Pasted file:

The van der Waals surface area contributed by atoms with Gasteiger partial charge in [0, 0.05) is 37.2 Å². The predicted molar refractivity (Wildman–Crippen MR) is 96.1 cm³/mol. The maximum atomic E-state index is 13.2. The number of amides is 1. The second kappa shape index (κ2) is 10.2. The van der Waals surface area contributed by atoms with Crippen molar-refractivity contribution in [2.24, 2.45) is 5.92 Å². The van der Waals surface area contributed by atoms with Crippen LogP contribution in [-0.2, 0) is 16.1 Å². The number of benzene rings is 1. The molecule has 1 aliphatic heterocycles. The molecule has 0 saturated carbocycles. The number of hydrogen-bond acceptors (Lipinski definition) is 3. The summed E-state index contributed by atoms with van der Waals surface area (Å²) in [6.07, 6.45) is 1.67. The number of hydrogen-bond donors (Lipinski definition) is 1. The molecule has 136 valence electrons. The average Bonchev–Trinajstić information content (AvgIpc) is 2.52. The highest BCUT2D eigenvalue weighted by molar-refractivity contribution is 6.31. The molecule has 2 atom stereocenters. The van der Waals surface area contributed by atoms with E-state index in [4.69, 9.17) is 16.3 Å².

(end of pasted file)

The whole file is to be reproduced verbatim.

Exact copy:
The van der Waals surface area contributed by atoms with Gasteiger partial charge in [0, 0.05) is 37.2 Å². The predicted molar refractivity (Wildman–Crippen MR) is 96.1 cm³/mol. The maximum atomic E-state index is 13.2. The number of amides is 1. The second kappa shape index (κ2) is 10.2. The van der Waals surface area contributed by atoms with Crippen molar-refractivity contribution in [2.24, 2.45) is 5.92 Å². The van der Waals surface area contributed by atoms with Crippen LogP contribution in [-0.2, 0) is 16.1 Å². The number of benzene rings is 1. The molecule has 1 aliphatic heterocycles. The molecule has 0 saturated carbocycles. The number of hydrogen-bond acceptors (Lipinski definition) is 3. The summed E-state index contributed by atoms with van der Waals surface area (Å²) in [6.07, 6.45) is 1.67. The number of hydrogen-bond donors (Lipinski definition) is 1. The molecule has 136 valence electrons. The average Bonchev–Trinajstić information content (AvgIpc) is 2.52. The highest BCUT2D eigenvalue weighted by molar-refractivity contribution is 6.31. The molecule has 2 atom stereocenters. The van der Waals surface area contributed by atoms with E-state index in [4.69, 9.17) is 16.3 Å².